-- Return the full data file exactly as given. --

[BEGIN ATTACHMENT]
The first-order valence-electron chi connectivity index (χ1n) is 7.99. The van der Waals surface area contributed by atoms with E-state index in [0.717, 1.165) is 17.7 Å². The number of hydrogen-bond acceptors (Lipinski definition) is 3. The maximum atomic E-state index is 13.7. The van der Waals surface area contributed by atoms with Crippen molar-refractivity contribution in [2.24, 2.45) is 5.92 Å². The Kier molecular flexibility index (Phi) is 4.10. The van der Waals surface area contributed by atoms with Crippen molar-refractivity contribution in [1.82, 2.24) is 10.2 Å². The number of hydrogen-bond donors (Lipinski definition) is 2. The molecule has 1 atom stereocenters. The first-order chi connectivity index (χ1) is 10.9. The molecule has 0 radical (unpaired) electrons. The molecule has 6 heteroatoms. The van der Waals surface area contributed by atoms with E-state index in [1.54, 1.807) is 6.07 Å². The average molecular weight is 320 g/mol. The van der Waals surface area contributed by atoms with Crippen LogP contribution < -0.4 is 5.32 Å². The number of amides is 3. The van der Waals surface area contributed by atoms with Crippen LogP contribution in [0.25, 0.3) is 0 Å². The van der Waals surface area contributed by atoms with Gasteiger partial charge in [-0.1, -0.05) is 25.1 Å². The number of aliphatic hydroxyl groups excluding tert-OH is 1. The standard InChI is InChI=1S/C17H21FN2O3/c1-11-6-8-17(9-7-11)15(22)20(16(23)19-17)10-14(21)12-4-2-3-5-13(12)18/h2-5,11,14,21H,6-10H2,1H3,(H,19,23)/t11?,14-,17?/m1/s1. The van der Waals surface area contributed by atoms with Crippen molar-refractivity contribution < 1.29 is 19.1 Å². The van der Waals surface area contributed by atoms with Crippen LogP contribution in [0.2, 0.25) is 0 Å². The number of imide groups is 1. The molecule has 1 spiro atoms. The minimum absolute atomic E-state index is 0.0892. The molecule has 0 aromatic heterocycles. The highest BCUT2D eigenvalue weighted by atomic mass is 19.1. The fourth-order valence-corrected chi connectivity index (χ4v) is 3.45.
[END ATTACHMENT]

The first-order valence-electron chi connectivity index (χ1n) is 7.99. The van der Waals surface area contributed by atoms with E-state index in [0.717, 1.165) is 17.7 Å². The number of hydrogen-bond acceptors (Lipinski definition) is 3. The maximum atomic E-state index is 13.7. The van der Waals surface area contributed by atoms with Crippen molar-refractivity contribution in [2.24, 2.45) is 5.92 Å². The Kier molecular flexibility index (Phi) is 4.10. The van der Waals surface area contributed by atoms with Crippen molar-refractivity contribution in [1.82, 2.24) is 10.2 Å². The number of hydrogen-bond donors (Lipinski definition) is 2. The molecule has 1 atom stereocenters. The first-order chi connectivity index (χ1) is 10.9. The molecule has 0 radical (unpaired) electrons. The molecule has 6 heteroatoms. The van der Waals surface area contributed by atoms with E-state index in [1.54, 1.807) is 6.07 Å². The average molecular weight is 320 g/mol. The van der Waals surface area contributed by atoms with Crippen LogP contribution < -0.4 is 5.32 Å². The number of amides is 3. The van der Waals surface area contributed by atoms with Crippen LogP contribution in [0.25, 0.3) is 0 Å². The van der Waals surface area contributed by atoms with Gasteiger partial charge in [-0.1, -0.05) is 25.1 Å². The number of aliphatic hydroxyl groups excluding tert-OH is 1. The standard InChI is InChI=1S/C17H21FN2O3/c1-11-6-8-17(9-7-11)15(22)20(16(23)19-17)10-14(21)12-4-2-3-5-13(12)18/h2-5,11,14,21H,6-10H2,1H3,(H,19,23)/t11?,14-,17?/m1/s1. The van der Waals surface area contributed by atoms with Crippen molar-refractivity contribution < 1.29 is 19.1 Å². The van der Waals surface area contributed by atoms with Crippen LogP contribution in [0.2, 0.25) is 0 Å². The number of imide groups is 1. The molecule has 1 spiro atoms. The minimum absolute atomic E-state index is 0.0892. The molecule has 0 aromatic heterocycles. The highest BCUT2D eigenvalue weighted by atomic mass is 19.1. The fourth-order valence-corrected chi connectivity index (χ4v) is 3.45.